Athletes: Who Owns Your Social Media Profiles?

Courtesy of iStockphoto

Two weeks ago Major League Baseball announced its first social media policy, following many other sports leagues and associations who already have policies in place. It is not uncommon for a league or sports organization to have policies in place for its athletes, just like many companies do. However, one question that is not being addressed in these policies is the rights an athlete or sports team has with regards to owning a Facebook page or other social property.

There have been instances where a league or association has initiated a page on behalf of a team or an athlete (with or without consent) and the athletes may start to lose control of the page. While the lines are still blurry around who has what rights, below are some considerations for new athletes getting started with social media:

1) Know your rights. Once a Facebook page is created, Facebook assumes that you are following their Terms & Conditions and you are the official representation of that page. For example, if you started a Facebook page as “the official [Athlete Here] Facebook page,” then you’ve agreed to terms stating you are who you say you are. If you cannot prove that you are said athlete (or his /her official representation) then your page may be reported and removed by Facebook. It’s also important to note that if someone else creates a page on your behalf, Facebook can migrate your unofficial fans over to the official brand page (and admins of the old page will be removed).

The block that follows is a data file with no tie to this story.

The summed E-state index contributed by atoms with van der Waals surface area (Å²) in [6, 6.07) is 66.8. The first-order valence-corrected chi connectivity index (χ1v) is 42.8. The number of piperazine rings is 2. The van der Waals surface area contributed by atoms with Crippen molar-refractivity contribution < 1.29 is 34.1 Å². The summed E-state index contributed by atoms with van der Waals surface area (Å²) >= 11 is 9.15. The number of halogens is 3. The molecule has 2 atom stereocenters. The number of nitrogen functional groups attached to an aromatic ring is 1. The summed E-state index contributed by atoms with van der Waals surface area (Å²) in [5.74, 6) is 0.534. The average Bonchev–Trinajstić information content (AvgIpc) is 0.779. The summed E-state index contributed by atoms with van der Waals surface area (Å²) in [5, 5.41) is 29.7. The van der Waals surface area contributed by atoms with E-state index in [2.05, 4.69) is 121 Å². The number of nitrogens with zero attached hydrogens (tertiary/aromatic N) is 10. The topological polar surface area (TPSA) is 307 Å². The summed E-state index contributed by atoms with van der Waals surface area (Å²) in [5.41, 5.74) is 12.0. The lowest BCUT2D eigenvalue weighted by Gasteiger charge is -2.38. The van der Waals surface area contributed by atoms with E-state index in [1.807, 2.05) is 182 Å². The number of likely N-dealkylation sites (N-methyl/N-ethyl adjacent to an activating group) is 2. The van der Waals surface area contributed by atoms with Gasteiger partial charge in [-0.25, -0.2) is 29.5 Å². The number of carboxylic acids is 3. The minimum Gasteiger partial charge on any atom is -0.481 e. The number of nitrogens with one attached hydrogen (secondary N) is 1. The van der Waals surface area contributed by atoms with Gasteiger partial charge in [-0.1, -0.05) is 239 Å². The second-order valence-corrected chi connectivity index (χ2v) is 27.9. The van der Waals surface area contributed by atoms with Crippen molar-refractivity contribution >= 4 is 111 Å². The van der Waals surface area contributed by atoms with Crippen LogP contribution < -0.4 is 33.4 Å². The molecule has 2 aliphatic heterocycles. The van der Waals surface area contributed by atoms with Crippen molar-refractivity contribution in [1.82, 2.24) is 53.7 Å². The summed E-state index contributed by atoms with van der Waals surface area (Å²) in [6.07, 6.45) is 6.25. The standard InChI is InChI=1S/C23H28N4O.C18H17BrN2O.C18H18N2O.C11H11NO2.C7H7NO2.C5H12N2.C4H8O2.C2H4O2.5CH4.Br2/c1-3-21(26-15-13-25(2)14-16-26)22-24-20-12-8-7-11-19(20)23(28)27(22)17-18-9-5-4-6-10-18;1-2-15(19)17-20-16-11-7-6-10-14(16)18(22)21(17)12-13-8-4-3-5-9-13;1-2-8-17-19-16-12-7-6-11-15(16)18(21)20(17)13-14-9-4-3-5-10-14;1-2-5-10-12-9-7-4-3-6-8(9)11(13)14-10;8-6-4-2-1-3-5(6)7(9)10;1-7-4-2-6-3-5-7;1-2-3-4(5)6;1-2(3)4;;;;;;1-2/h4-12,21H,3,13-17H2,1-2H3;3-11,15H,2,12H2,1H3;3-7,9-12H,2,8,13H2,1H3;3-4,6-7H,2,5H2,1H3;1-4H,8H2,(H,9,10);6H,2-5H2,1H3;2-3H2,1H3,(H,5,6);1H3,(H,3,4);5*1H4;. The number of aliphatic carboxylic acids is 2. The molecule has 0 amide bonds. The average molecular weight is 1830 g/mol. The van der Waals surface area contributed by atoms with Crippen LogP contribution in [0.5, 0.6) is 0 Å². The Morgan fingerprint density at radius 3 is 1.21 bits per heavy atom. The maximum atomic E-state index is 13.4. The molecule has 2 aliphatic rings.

2) If you are not “owning” your page, stay close to the person or organization that is. Make sure your page remains consistent with the look, feel and tone of your other digital properties so that fans can easily find you and their experience is authentic. People follow athletes via social because they want to hear directly from them.

3) If someone IS owning your page, recognize the advantages. A larger organization, such as a league or team of people may have stronger capabilities and resources. For example, they may be able to provide access to content quicker than you can post it in real-time or have team members that present additional skill sets that you may not have (e.g., video editing).

4) Be aware of any policies that pertain to you or someone else posting on your behalf. For example, three years ago the NFL announced that players could use social media up to 90 minutes before kickoff, and after the game following traditional media interviews, but not during the game.

5) Use social media to connect with your fans in a positive manner. This is a no brainer, but for some reason not all athletes (or their representation) have figured this out. Use social media to enhance your personal brand off and on the field. For example, many athletes have charity foundations and social media offers an opportunity to spread the word about their causes or events.

What athletes have you seen that do a good job managing their social profiles (on their own or with the help of others)?

Brian Camen was a co-author in this post.